Black Creek Army reservist says Iraqis are much like Americans
by Daniel LeBlanc
The Times Herald, Olean, NY, June 30, 2005
There is no place like home, especially when you have been stationed in Iraq for nearly six months.
Those were the thoughts of Spc. Angela Burdick, an Army reservist who is home in Black Creek on leave for a few weeks. Stationed in Tikrit, Iraq, which is just north of Baghdad, life is very different in the Middle East, said Spc. Burdick.
One of the biggest differences is the landscape of Iraq, which is mostly desert with little vegetation.
“It’s the total opposite of home,” she said. “I didn’t realize how different it was over there until I came back and saw the grass and trees. It’s quite a culture shock.”
While the terrain of Iraq is very different, the people of Iraq had many similarities, she said. “People don’t realize how much they are like us,” Spc. Burdick said. “Their culture is beautiful.” Spc. Burdick said she was surprised that people would come up and ask what Eminem rap songs she knew.
“The kids there are just like American children — they are just more unfortunate” due to wide-spread poverty.
Even though most people have accepted the American presence, Ms. Burdick said, others have not been so friendly.
“In some areas people love us, in others, they throw rocks at us,” she said. Other times, some Iraqis use more deadly tactics.
When she was first stationed in Iraq in January, her unit had to make a three-day drive to Tikrit. After driving through Baghdad, she and her fellow troops were told that the mayor of Baghdad had been assassinated that day.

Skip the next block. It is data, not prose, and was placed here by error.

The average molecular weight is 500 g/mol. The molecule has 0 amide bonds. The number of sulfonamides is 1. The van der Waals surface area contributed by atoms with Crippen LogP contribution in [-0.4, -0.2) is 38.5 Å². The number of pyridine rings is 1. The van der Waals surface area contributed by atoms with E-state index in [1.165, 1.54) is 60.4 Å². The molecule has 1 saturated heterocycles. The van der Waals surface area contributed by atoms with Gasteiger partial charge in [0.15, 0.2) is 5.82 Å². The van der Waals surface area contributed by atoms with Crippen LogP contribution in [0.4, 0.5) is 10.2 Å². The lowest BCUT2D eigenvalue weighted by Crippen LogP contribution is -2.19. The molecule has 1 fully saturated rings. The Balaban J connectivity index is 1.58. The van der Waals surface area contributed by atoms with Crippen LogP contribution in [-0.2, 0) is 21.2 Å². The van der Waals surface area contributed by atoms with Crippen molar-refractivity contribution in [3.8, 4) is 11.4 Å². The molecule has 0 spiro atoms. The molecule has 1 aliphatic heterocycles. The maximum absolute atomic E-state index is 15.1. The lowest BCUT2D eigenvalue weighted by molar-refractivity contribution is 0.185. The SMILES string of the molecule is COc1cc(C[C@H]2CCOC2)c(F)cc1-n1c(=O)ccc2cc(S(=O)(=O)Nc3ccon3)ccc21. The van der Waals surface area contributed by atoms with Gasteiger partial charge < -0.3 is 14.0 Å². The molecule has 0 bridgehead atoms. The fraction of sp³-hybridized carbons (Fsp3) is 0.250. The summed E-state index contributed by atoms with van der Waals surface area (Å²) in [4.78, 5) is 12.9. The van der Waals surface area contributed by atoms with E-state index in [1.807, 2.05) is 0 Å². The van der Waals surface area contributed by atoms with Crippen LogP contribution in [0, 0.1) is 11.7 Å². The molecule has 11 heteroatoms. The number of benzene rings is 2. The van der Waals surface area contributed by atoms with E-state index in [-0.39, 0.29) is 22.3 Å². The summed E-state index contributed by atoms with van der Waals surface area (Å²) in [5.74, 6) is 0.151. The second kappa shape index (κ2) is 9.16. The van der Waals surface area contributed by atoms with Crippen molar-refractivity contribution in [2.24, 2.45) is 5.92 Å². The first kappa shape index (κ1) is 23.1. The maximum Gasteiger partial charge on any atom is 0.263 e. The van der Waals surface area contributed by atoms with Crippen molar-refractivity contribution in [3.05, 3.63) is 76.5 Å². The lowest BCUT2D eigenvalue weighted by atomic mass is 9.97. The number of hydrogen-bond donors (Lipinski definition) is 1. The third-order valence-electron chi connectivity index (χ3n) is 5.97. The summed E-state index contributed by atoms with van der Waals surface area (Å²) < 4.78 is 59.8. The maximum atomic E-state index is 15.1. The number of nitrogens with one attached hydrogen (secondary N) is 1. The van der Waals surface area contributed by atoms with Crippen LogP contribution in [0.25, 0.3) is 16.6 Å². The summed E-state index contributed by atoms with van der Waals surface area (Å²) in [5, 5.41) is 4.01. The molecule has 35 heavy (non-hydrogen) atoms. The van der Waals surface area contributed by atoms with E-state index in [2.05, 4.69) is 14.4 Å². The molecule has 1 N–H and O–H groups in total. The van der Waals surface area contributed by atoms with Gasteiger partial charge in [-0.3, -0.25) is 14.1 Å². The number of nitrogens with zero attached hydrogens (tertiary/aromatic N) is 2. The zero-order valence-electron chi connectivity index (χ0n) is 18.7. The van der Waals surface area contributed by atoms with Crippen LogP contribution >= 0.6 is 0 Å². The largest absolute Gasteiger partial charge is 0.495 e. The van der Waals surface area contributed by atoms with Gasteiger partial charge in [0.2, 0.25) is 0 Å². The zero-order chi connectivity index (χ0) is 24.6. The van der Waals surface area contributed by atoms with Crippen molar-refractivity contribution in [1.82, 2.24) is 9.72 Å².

The troops in Iraq have to be on constant alert, she added. The first day she was in Tikrit, the Army air support base came under mortar attack. Spc. Burdick said she could feel the impact of the blast as it knocked her to the ground. At first she said thought it was an earthquake. Since then, that kind of attack has became a common occurrence.
With an increasing demand for more military personnel in Iraq, Spc. Burdick said women have played an increasingly important role. Female military personnel are “out there every day with the guys,” she said. “A lot of people think that women are not out there (in combat), but they are.” Spc. Burdick is trained to use a M-240 Bravo machine-gun. Her responsibilities include aircraft refueling, driving trucks and keeping track of personnel transfers and promotions. She added that she has the same job as Jessica Lynch, the private who was taken prisoner by Iraqi forces during the initial invasion of Iraq.
She has traveled to many parts of Iraq and Kuwait. “My commander allows me to travel all over and check up on the troops.”
Spc. Burdick is part of the HSC 642nd DASV unit out of Brooklyn. Spc. Burdick joined the National Guard shortly after the Sept. 11, 2001, terrorist attacks.
She added that she was “happy to go to Iraq” and plans to re-enlist when her contract is up.
1500 Mile Bike-A-Thon
by Bob Weaver
Hur Herald, Hur, WV, August 23, 2005
"The light which no darkness can quench."